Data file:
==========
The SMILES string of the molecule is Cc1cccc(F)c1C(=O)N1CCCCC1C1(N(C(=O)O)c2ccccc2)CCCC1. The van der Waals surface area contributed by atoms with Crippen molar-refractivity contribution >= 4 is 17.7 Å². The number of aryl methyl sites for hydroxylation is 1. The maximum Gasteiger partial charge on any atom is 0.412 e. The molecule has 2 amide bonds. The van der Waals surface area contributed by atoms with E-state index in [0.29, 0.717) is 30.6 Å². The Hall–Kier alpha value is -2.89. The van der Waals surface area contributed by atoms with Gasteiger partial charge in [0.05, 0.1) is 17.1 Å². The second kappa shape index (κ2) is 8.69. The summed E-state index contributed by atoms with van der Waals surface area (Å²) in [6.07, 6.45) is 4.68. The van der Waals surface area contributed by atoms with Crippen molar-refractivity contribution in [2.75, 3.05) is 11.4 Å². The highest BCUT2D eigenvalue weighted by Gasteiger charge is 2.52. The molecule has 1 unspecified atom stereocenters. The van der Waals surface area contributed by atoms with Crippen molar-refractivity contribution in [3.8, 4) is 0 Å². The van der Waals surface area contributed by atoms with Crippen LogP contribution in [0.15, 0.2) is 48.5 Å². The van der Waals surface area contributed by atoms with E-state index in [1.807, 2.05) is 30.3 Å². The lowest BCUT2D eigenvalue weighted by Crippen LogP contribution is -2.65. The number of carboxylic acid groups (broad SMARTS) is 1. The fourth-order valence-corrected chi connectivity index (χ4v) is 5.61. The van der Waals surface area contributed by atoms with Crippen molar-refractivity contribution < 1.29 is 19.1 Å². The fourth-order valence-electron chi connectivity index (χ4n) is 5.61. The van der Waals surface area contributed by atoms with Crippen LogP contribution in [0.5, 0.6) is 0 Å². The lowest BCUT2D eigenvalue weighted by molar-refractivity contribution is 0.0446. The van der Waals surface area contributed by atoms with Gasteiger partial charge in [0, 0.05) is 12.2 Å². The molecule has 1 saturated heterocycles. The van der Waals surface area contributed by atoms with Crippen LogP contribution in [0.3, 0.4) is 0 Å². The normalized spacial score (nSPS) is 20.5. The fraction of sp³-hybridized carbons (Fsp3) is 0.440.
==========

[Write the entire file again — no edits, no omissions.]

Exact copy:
The SMILES string of the molecule is Cc1cccc(F)c1C(=O)N1CCCCC1C1(N(C(=O)O)c2ccccc2)CCCC1. The van der Waals surface area contributed by atoms with Crippen molar-refractivity contribution >= 4 is 17.7 Å². The number of aryl methyl sites for hydroxylation is 1. The maximum Gasteiger partial charge on any atom is 0.412 e. The molecule has 2 amide bonds. The van der Waals surface area contributed by atoms with E-state index in [0.29, 0.717) is 30.6 Å². The Hall–Kier alpha value is -2.89. The van der Waals surface area contributed by atoms with Gasteiger partial charge in [0.05, 0.1) is 17.1 Å². The second kappa shape index (κ2) is 8.69. The summed E-state index contributed by atoms with van der Waals surface area (Å²) in [6.07, 6.45) is 4.68. The van der Waals surface area contributed by atoms with Crippen molar-refractivity contribution in [2.75, 3.05) is 11.4 Å². The highest BCUT2D eigenvalue weighted by Gasteiger charge is 2.52. The molecule has 1 unspecified atom stereocenters. The van der Waals surface area contributed by atoms with Crippen molar-refractivity contribution in [3.8, 4) is 0 Å². The van der Waals surface area contributed by atoms with Crippen LogP contribution in [0.15, 0.2) is 48.5 Å². The van der Waals surface area contributed by atoms with E-state index in [1.807, 2.05) is 30.3 Å². The lowest BCUT2D eigenvalue weighted by Crippen LogP contribution is -2.65. The number of carboxylic acid groups (broad SMARTS) is 1. The fourth-order valence-corrected chi connectivity index (χ4v) is 5.61. The van der Waals surface area contributed by atoms with Crippen molar-refractivity contribution < 1.29 is 19.1 Å². The fourth-order valence-electron chi connectivity index (χ4n) is 5.61. The van der Waals surface area contributed by atoms with Crippen LogP contribution in [0.5, 0.6) is 0 Å². The lowest BCUT2D eigenvalue weighted by molar-refractivity contribution is 0.0446. The van der Waals surface area contributed by atoms with Gasteiger partial charge in [0, 0.05) is 12.2 Å². The molecule has 1 saturated heterocycles. The van der Waals surface area contributed by atoms with Crippen LogP contribution in [0.3, 0.4) is 0 Å². The normalized spacial score (nSPS) is 20.5. The fraction of sp³-hybridized carbons (Fsp3) is 0.440.